The XP-819 Corvette prototype was introduced in 1964 by Frank WInchell and Larry Shinoda as the first, experimental, rear-engine Corvette coupe. The XP-819 was developed in the mid-1960's as an engineering exercise to determine if a rear-engine platform was right for the Corvette program. During that time, Chevrolet was still under a racing ban.
The Chevrolet Aerovette (originally designated Experimental Project XP-882) was developed in the late 1960's under the watchful eyes and mind of Zora Arkus-Duntov. Unlike the XP-819, which ultimately proved to have too much rear weight bias, Duntov focused on developing the Aerovette as a mid-engine platform.
In 1983, Bertone began to explore the possibility of approaching the US market with the Ramarro, an exercise in applied technology around mass-produced mechanics. The Ramarro, which means "green lizard" in Italian, was created on the chassis of the well-known Chevrolet Corvette, and the underlying concept aimed to modify the layout of the mechanical components.
The 1954 Corvette was outfitted with several unique design features. These were the results of two design exercises that included both interior and exterior upgrades. Outwardly, this styling concept is distinguished by its sharkfin headlights which effectively split each headlight down the center.
The Corvair concept car was initially presented to the public at the 1954 Motorama at the Waldorf Astoria hotel in Manhattan. The Corvair presented at the Waldorf was not the same car that traveled to other Motorama shows throughout the year.
The engineers came up with a unit-body construction that relied on strength coming from the side sills of the chassis. These contained the exhaust which probably easily overheated the cockpit, especially in the coupe. Unfortunately, GM fitted fake V6 engines in both cars with a concept valve train that included dual overhead camshafts.
On July of 1955, the Chevrolet design studio staff created a dream car for the 1956 GM Motorama shows, called Corvette Impala. The Corvette grille and grille surround are incorporated, as well as other Corvette components. This hardtop five-passenger sports sedan shows the name "Corvette Impala" on the front emblem and rear license plate.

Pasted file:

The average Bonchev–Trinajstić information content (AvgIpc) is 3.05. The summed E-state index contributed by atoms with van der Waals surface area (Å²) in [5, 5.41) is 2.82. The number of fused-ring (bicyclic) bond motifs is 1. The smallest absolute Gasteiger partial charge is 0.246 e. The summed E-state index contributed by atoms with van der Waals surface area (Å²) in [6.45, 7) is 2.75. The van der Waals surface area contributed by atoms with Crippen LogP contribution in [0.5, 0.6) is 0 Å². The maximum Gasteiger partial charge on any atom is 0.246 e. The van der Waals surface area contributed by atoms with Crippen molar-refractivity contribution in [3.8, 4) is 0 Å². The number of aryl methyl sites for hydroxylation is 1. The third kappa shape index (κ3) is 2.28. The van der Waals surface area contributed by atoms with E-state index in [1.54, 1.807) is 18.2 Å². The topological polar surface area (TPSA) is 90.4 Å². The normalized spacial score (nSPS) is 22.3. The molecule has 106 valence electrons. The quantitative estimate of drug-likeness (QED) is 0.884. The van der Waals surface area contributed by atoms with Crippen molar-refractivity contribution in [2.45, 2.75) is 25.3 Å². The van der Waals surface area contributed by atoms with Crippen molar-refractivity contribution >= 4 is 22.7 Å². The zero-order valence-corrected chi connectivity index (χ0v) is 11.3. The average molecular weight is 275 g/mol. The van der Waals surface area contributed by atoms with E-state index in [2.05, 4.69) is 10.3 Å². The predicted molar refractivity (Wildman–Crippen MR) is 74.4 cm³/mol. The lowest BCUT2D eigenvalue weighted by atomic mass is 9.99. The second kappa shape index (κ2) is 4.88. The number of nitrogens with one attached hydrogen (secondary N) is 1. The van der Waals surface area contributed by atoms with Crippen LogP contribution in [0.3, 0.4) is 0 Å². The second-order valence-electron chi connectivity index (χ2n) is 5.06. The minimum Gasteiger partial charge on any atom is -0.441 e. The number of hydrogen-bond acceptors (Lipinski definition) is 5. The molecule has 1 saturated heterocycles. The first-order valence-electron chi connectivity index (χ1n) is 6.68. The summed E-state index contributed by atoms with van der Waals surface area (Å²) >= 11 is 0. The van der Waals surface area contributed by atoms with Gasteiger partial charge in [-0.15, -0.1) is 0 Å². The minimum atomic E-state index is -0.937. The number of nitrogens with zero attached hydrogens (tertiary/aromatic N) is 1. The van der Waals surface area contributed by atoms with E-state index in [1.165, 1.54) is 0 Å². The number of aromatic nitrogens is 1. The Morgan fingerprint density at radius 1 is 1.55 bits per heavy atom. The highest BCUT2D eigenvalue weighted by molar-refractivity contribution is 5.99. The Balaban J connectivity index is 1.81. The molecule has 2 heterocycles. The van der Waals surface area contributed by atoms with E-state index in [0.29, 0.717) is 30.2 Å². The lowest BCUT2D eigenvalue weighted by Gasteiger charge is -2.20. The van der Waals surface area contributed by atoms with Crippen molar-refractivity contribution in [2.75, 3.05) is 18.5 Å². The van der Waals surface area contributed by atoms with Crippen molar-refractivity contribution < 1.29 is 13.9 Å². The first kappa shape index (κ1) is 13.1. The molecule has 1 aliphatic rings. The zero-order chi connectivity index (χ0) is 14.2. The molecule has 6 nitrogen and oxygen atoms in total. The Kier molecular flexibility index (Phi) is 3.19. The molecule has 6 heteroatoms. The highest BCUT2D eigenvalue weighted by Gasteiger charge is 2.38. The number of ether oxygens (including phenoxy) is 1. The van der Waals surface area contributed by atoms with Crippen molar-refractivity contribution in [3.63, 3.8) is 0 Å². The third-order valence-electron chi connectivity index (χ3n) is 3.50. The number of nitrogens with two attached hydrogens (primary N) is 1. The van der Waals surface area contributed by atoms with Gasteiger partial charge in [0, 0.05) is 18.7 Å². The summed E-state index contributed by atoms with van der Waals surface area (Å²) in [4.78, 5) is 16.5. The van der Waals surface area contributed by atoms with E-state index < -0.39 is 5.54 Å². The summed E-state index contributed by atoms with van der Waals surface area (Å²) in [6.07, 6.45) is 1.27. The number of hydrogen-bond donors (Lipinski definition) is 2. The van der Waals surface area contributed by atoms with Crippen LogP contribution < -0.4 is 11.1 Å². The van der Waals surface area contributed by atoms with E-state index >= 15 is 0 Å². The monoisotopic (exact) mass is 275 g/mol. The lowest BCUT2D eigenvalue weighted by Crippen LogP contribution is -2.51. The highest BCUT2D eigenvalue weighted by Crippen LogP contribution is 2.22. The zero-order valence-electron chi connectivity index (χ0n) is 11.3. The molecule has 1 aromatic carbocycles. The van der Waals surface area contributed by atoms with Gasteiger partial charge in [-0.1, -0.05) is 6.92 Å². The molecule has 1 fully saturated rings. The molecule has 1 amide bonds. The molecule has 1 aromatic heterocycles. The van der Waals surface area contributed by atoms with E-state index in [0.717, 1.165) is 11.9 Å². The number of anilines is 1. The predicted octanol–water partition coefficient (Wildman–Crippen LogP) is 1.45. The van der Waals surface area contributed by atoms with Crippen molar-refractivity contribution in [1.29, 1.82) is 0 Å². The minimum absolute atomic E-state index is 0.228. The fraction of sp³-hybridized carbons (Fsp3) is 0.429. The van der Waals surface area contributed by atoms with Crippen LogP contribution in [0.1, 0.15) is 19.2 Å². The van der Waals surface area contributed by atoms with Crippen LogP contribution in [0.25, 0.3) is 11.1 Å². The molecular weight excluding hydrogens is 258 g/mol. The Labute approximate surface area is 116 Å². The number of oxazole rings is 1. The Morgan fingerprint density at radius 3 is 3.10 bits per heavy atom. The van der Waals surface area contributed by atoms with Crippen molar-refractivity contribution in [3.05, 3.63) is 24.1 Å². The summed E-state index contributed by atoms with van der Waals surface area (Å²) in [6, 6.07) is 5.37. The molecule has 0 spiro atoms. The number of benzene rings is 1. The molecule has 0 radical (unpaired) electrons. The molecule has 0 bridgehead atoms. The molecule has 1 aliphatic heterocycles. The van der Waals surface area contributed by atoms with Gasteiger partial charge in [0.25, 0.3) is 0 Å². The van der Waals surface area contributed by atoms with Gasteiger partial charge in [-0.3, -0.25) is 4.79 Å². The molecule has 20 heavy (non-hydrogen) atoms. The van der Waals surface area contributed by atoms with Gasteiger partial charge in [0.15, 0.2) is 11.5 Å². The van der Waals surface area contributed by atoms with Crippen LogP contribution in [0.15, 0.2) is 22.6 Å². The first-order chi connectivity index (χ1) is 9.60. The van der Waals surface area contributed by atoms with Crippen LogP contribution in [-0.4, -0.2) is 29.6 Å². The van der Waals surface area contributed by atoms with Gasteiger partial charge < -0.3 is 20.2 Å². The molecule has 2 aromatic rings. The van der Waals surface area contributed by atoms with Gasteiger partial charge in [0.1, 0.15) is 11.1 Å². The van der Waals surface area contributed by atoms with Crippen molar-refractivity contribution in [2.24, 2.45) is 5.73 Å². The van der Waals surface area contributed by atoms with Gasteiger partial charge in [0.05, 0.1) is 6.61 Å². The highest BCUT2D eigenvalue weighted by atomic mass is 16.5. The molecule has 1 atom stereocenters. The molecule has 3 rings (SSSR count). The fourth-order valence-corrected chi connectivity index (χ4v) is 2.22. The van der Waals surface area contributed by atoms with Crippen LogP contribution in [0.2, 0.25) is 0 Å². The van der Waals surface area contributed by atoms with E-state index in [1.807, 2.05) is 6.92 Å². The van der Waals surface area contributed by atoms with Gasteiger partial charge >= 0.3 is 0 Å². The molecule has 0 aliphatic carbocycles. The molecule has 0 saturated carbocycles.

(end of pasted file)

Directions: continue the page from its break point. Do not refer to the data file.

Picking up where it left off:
In 1959, the bones of the SS were revived when Bill Mitchell secretly funded the Stingray race car. Mitchell purchased the chassis of the 1957 SS race car mule for $500 and had a design team create a new body. Mitchell felt the first generation Corvettes were too rounded and soft, so the Corvette Sting Ray Racer featured a sharper body edge that made it work.
The Manta Ray was actually the 1965 Mako Shark II (XP-830) with a few upgrades, so it featured many of the Mako II's outward features, such as side exhausts and a lower-body (along the rocker panels) silver paint job. The front end had a pointed chin spoiler and the headlights used 2 banks of 3 quartz-halogen lights.
The 1986 Corvette Indy Prototype was developed beyond clay modeling to the point of a fully-functioning, drivable car, though it was clearly understood that this car would never evolve beyond the prototype stage. Like the clay mock-up before it, development of the mid-engine Indy prototype began in 1985, pulling design cues from its predecessor.
There were several successful attempts to build a convertible ZR-1, most of them by private people. The DR-1 was a GM prototype to test the structural integrity of the ZR-1 chassis when it would be topless. The car was built by American Sunroof Corporation (ASC) for Don Runkle, who was the vice-president of Advanced Engineering Staff, which explains the “DR-1” designation. It was a standard convertible transformed to ZR-1 specs.
When first introduced to the world by Pontiac in 1964, the car showed so much promise that Chevrolet (allegedly) put a swift end to its development to prevent its production from hindering the sales of the Corvette. Afterall, with the introduction of the 1963 Split-Window Corvette, Chevy was finally seeing an increase in sales, something lacking for most of the first-gen.